The "Spot" whiskeys are named for the tradition of the old merchants, who used to mark different casks with a daub or "spot" of colored paint to mark them. The Yellow Spot 12yr Irish whiskey is an age-statement bottling, meaning that the minimum age of the whiskey will be 12 years... considerably older than the venerable Green Spot. This particular label was retired in the 1950s but reintroduced in the new century. Along with the American oak and Spanish sherry, there is a third marriage of Malaga wine casks, which introduces an additional sweet note to the whiskey.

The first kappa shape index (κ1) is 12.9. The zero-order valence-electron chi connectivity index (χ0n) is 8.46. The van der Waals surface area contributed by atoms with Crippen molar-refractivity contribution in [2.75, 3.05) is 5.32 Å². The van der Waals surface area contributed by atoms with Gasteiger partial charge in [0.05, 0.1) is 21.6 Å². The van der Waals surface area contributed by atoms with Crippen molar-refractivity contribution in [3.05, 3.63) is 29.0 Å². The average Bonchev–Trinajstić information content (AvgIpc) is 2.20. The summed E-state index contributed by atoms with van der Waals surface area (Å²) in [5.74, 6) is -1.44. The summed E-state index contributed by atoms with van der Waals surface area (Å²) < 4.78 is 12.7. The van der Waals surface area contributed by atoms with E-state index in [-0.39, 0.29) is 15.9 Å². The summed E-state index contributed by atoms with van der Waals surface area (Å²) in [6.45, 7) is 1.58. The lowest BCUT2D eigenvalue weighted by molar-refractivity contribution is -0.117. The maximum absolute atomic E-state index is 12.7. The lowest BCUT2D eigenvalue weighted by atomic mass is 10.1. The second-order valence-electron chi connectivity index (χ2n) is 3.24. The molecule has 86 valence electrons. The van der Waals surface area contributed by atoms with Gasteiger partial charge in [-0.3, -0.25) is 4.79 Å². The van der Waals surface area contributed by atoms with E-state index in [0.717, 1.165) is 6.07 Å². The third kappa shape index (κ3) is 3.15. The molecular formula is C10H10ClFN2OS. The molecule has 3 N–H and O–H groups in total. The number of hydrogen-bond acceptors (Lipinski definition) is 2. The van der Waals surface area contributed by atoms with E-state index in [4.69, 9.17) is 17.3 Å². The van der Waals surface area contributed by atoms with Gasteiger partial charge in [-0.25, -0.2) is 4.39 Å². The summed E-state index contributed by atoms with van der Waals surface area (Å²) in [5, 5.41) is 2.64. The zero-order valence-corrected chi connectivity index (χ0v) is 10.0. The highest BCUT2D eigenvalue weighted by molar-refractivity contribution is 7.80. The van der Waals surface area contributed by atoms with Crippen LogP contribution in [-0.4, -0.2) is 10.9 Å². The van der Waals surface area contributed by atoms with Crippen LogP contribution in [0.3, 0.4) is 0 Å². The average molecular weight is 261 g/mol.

Mitchell & Son is better known for Green Spot Irish whiskey, which considers itself a "pot still whiskey." We take this to mean that it is made in traditional pot stills in batches rather than the more common continuous column still. The brand has been around since 1925 (according to the write-up at Irish Whiskey Notes). The whiskey is made at Midleton (the same distillery that makes Jameson) but made exclusively for Mitchell & Son of Dublin, who has sole distribution rights. The story is an interesting one where the tradition of retailers bottling their own whiskey survives in the label of Green Spot. It is made in limited amounts each year (around 6,000 bottles) from whiskey aged 7 to 8 years in a marriage of traditional oak and Oloroso sherry cask finish.